Types of Degrees: How Many Years Does It Take To Get a Degree in Canada?

To earn a certificate or a diploma from a community college or technical college in Canada, studies last between 1 and 2 years. An associate degree, on the other hand, requires 2 years full-time studies. Following these undergraduate qualifications, a postgraduate diploma from community colleges and universities, can be earned after 2 years of study. 

At university settings, undergraduate degrees consist of a bachelor’s degree, which usually takes 3 to 5 years to complete. It can be a BA (Bachelor of Arts), B.Sc. (Bachelor of Science), a BES (Bachelor of Environmental Studies) to name a few. Additionally, professional degrees such as MBBS (medicine) require additional years of study.  

Following these bachelor’s degrees, students can further earn a master’s degree after 1 or 2 years of studies. This can be a MA (Master of Arts), MSc. (Master of Science) or a MBA (Master of Business Administration). 

The last type and higher level of degree is a PhD or doctorate degree, which needs between 4 and 7 years post-master’s to complete. Only universities provide this level of qualification. 

Top Universities in Canada

You can check out our ranking of the best universities as well as the top affordable universities in Canada for international students. As for the categories of universities in the country, there are three of them: research universities, primarily undergraduate universities and comprehensive universities. 

  1. Research universities as their name states have more to do in building their reputation upon their research output. They usually offer undergraduate, graduate and postgraduate degrees in various fields. Among the top research universities in Canada, there is the University of Toronto, Alberta or British Columbia.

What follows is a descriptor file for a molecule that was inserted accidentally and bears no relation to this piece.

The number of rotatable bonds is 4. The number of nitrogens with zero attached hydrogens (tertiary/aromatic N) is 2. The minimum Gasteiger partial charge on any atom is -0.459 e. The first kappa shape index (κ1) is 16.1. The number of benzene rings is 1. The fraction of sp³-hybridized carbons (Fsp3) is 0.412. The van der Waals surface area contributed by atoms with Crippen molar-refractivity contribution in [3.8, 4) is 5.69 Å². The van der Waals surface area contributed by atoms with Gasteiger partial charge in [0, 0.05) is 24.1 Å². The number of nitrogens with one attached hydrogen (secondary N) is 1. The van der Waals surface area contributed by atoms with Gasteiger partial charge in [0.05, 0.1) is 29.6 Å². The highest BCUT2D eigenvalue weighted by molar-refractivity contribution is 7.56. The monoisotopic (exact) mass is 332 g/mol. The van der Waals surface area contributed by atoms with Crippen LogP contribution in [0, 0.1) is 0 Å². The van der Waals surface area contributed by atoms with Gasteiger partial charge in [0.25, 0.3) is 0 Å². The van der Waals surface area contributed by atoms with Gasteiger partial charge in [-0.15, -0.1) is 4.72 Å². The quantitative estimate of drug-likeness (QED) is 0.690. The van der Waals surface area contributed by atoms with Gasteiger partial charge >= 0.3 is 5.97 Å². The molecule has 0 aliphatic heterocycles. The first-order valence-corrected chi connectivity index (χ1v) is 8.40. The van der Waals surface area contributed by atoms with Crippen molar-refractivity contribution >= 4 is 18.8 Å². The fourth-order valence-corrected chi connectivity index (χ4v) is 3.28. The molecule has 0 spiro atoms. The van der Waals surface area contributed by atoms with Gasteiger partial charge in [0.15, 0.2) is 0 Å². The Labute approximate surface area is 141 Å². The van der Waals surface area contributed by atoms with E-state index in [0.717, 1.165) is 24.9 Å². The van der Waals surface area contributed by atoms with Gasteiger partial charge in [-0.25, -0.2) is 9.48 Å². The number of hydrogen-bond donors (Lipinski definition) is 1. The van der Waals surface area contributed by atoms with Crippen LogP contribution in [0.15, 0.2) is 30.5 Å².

1. Primarily undergraduate universities, on the other hand, focus more on undergraduate degree programs and don’t offer many graduate and postgraduate degrees. Their other particularity resides in the smaller class sizes, allowing more interaction between students and teachers. This is the case at University of Northern British Columbia, Acadia University or Mount Allison University.
  1. Lastly, comprehensive institutions offer not only academic degrees but also professional programs. Students are provided with a well-rounded university education, as well as the opportunity to pursue research and contribute to innovation. That’s the case at the University of York, Simon Fraser University or Victoria University. 

What is Canada’s Education Grading System

The Canadian grading system is different from other countries, and 10 of the 13 provinces all have their own systems. Just like British Columbia and Quebec that don’t have the D grade, making the “C” score as the minimum passing grade. Moreover, like in the U.S. each letter is associated with a GPA score. Generally, a 4.0 GPA counts for an A grade, the highest – and a 0.0 GPA is worth an F, the lowest grade. 

To calculate the GPA, the formula is to multiply the total grade points earned by the credit hours for each subject course. 

Canadian University Credit System

Each university or college department and faculty in Canada determine the credit hours students need to complete their courses. This credit system allows students from Canadian institutions to get easily transferred to another program or university. And the other way around, this helps to easily evaluate the level of students from other countries to get admission at a Canadian university. 

Students can check the course outline to find the details regarding these credits. But usually, bachelor’s degrees account for 15 credit hours, while master’s degrees are assigned up to 24 credit hours. Moreover, the grading system enables students to eventually make up for poor marks during summer break.

Higher Education System in Canada: Top Courses

Among the top choices of international students when applying to study in Canada, there are: 

  • Computer science and IT with the increasing demand for tech professionals
  • Medicine and health science: including courses in human medicine, nursing, healthcare management, medical research to name a few
  • Business administration with MBA, marketing, entrepreneurship or finance programs being in high demand
  • Engineering: including civil, chemical, environmental, mechanical engineering programs
  • Hospitality management and tourism 
  • Environmental science and sustainability
  • Education and teaching
  • Agriculture and agribusiness
  • Humanities and social sciences
  • Fine arts, graphic design, film production, and digital media-related courses

Canadian Higher Education System vs. Quebec